Monkeypox case identified in Northern Ireland

The first case of monkeypox on the island of Ireland has been detected.
Monkeypox case identified in Northern Ireland

The first case of monkeypox on the island of Ireland has been detected.

It is in Northern Ireland, according to the Press Association with a briefing of the North's health officials expected later.

A number of countries in Europe have reported cases, while Wales announced its first case this morning.

The virus causes mild-flu like symptoms and a chicken-pox like rash.

Dr Giri Shankar, director of health protection for Public Health Wales, said: “We are working with the UK Health Security Agency (UKHSA), Public Health Scotland, and Public Health Agency Northern Ireland, and we are ready to respond to cases of monkeypox in Wales.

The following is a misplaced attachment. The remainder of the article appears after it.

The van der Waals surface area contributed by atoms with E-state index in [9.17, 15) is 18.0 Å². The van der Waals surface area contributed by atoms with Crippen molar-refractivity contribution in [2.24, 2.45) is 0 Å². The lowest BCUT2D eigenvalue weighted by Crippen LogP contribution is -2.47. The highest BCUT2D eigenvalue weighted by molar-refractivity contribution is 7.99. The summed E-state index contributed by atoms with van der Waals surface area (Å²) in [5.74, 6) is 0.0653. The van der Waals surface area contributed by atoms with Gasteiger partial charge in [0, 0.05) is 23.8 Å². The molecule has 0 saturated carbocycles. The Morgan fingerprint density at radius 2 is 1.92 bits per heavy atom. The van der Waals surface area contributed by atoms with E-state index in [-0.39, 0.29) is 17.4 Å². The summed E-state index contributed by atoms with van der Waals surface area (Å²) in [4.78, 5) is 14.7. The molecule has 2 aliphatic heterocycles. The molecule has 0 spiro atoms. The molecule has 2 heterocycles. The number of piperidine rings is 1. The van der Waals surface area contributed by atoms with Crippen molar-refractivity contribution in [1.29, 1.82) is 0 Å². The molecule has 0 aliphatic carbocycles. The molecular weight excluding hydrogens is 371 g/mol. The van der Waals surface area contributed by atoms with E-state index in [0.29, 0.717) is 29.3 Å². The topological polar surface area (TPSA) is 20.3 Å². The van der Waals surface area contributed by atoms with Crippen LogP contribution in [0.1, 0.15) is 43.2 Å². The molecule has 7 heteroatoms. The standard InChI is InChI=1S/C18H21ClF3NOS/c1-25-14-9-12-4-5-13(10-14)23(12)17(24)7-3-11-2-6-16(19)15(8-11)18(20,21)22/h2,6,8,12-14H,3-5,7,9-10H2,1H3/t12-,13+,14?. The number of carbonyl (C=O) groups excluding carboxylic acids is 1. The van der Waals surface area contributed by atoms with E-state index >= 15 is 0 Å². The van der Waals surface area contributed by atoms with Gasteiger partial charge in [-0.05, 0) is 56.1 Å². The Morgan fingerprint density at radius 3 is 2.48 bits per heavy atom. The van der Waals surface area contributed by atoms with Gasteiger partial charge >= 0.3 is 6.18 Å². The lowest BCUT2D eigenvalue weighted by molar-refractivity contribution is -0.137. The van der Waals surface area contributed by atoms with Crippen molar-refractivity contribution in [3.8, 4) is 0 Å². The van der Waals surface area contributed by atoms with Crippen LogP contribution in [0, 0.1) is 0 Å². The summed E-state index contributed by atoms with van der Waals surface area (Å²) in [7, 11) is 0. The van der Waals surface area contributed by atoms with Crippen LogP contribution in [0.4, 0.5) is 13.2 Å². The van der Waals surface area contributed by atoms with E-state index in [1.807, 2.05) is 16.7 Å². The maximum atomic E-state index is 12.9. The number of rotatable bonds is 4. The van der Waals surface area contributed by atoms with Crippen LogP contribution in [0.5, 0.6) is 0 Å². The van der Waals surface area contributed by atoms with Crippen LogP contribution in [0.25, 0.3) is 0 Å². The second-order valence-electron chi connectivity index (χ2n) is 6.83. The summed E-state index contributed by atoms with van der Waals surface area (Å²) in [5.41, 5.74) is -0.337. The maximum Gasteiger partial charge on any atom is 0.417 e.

“The case is being managed appropriately. To protect patient confidentiality, no further details relating to the patient will be disclosed.

“Everyone is being asked to be aware of the monkeypox symptoms, but it is important that gay and bisexual men are alert as it’s believed to be spreading in sexual networks.

“Anyone with unusual rashes or lesions on any part of their body should contact NHS 111 or call a sexual health service if they have concerns.”

There are now believed to be 79 cases of monkeypox in the UK.

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